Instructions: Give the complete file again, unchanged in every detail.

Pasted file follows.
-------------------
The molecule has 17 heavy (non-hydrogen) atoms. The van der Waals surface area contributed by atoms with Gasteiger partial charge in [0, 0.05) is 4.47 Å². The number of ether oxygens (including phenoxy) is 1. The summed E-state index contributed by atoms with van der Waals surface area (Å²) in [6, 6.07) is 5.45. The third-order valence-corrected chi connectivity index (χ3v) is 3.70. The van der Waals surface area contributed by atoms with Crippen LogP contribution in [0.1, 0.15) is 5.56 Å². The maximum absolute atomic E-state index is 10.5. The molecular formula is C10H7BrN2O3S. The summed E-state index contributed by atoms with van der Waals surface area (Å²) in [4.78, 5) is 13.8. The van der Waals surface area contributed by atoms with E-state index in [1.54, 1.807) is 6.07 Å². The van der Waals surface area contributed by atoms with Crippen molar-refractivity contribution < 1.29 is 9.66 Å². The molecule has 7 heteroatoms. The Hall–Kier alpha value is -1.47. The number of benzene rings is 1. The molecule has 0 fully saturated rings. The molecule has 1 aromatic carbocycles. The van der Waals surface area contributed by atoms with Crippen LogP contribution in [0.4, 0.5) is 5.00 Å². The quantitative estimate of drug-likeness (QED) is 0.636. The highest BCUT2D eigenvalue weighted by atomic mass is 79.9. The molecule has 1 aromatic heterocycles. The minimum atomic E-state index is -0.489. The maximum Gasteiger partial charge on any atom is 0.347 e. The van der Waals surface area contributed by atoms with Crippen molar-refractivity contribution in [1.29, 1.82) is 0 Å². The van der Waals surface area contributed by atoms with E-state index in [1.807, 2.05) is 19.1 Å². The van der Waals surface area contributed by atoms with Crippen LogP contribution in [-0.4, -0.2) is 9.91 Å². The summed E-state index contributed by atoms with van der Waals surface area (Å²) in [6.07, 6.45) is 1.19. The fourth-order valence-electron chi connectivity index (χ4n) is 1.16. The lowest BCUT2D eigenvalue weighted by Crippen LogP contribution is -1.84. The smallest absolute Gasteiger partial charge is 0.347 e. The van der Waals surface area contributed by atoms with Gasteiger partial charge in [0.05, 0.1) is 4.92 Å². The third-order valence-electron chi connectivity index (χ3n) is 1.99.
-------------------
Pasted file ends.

The molecule has 17 heavy (non-hydrogen) atoms. The van der Waals surface area contributed by atoms with Gasteiger partial charge in [0, 0.05) is 4.47 Å². The number of ether oxygens (including phenoxy) is 1. The summed E-state index contributed by atoms with van der Waals surface area (Å²) in [6, 6.07) is 5.45. The third-order valence-corrected chi connectivity index (χ3v) is 3.70. The van der Waals surface area contributed by atoms with Crippen LogP contribution in [0.1, 0.15) is 5.56 Å². The maximum absolute atomic E-state index is 10.5. The molecular formula is C10H7BrN2O3S. The summed E-state index contributed by atoms with van der Waals surface area (Å²) in [4.78, 5) is 13.8. The van der Waals surface area contributed by atoms with E-state index in [1.54, 1.807) is 6.07 Å². The van der Waals surface area contributed by atoms with Crippen molar-refractivity contribution < 1.29 is 9.66 Å². The molecule has 7 heteroatoms. The Hall–Kier alpha value is -1.47. The number of benzene rings is 1. The molecule has 0 fully saturated rings. The molecule has 1 aromatic carbocycles. The van der Waals surface area contributed by atoms with Crippen LogP contribution in [0.4, 0.5) is 5.00 Å². The quantitative estimate of drug-likeness (QED) is 0.636. The highest BCUT2D eigenvalue weighted by atomic mass is 79.9. The molecule has 1 aromatic heterocycles. The minimum atomic E-state index is -0.489. The maximum Gasteiger partial charge on any atom is 0.347 e. The van der Waals surface area contributed by atoms with Crippen molar-refractivity contribution in [1.29, 1.82) is 0 Å². The van der Waals surface area contributed by atoms with E-state index in [1.807, 2.05) is 19.1 Å². The van der Waals surface area contributed by atoms with Crippen LogP contribution in [-0.4, -0.2) is 9.91 Å². The summed E-state index contributed by atoms with van der Waals surface area (Å²) in [6.07, 6.45) is 1.19. The fourth-order valence-electron chi connectivity index (χ4n) is 1.16. The lowest BCUT2D eigenvalue weighted by Crippen LogP contribution is -1.84. The smallest absolute Gasteiger partial charge is 0.347 e. The van der Waals surface area contributed by atoms with Gasteiger partial charge in [0.05, 0.1) is 4.92 Å². The third-order valence-electron chi connectivity index (χ3n) is 1.99.